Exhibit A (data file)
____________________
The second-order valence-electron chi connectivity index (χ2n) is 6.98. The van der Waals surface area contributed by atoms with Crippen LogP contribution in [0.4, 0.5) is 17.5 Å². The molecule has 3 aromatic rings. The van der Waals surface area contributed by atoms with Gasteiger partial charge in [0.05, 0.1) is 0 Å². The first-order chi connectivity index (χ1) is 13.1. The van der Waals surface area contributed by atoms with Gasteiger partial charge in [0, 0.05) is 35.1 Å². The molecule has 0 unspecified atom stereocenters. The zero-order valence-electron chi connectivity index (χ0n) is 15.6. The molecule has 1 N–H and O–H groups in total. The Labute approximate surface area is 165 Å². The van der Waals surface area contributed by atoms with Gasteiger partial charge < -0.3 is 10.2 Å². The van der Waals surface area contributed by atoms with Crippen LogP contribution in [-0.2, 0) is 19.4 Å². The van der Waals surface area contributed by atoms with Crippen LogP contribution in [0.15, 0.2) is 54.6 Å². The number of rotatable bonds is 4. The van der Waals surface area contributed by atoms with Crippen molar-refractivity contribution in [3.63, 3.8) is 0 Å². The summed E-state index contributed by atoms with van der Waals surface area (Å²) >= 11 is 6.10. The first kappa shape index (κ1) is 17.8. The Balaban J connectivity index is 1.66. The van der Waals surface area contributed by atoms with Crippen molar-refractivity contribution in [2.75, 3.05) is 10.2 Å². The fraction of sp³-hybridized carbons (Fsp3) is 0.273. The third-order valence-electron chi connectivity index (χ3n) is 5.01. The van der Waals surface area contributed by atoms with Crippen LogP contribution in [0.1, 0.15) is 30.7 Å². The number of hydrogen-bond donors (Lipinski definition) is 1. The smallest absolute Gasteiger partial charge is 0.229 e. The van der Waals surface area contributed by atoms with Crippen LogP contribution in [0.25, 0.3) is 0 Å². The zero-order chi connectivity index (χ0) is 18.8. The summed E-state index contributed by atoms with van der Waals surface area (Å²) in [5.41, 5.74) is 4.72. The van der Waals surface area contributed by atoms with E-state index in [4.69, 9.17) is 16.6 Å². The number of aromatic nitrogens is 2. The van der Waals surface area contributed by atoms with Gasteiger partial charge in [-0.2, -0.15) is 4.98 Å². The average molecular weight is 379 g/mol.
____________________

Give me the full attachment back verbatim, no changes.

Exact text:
The second-order valence-electron chi connectivity index (χ2n) is 6.98. The van der Waals surface area contributed by atoms with Crippen LogP contribution in [0.4, 0.5) is 17.5 Å². The molecule has 3 aromatic rings. The van der Waals surface area contributed by atoms with Gasteiger partial charge in [0.05, 0.1) is 0 Å². The first-order chi connectivity index (χ1) is 13.1. The van der Waals surface area contributed by atoms with Gasteiger partial charge in [0, 0.05) is 35.1 Å². The molecule has 0 unspecified atom stereocenters. The zero-order valence-electron chi connectivity index (χ0n) is 15.6. The molecule has 1 N–H and O–H groups in total. The Labute approximate surface area is 165 Å². The van der Waals surface area contributed by atoms with Gasteiger partial charge < -0.3 is 10.2 Å². The van der Waals surface area contributed by atoms with Crippen LogP contribution in [-0.2, 0) is 19.4 Å². The van der Waals surface area contributed by atoms with Crippen LogP contribution in [0.15, 0.2) is 54.6 Å². The number of rotatable bonds is 4. The van der Waals surface area contributed by atoms with Crippen molar-refractivity contribution in [3.63, 3.8) is 0 Å². The summed E-state index contributed by atoms with van der Waals surface area (Å²) >= 11 is 6.10. The first kappa shape index (κ1) is 17.8. The Balaban J connectivity index is 1.66. The van der Waals surface area contributed by atoms with Crippen molar-refractivity contribution in [2.75, 3.05) is 10.2 Å². The fraction of sp³-hybridized carbons (Fsp3) is 0.273. The third-order valence-electron chi connectivity index (χ3n) is 5.01. The van der Waals surface area contributed by atoms with Crippen LogP contribution in [0.1, 0.15) is 30.7 Å². The number of hydrogen-bond donors (Lipinski definition) is 1. The smallest absolute Gasteiger partial charge is 0.229 e. The van der Waals surface area contributed by atoms with Crippen LogP contribution in [0.25, 0.3) is 0 Å². The zero-order chi connectivity index (χ0) is 18.8. The summed E-state index contributed by atoms with van der Waals surface area (Å²) in [5.41, 5.74) is 4.72. The van der Waals surface area contributed by atoms with E-state index in [4.69, 9.17) is 16.6 Å². The number of aromatic nitrogens is 2. The van der Waals surface area contributed by atoms with Gasteiger partial charge in [-0.2, -0.15) is 4.98 Å². The average molecular weight is 379 g/mol.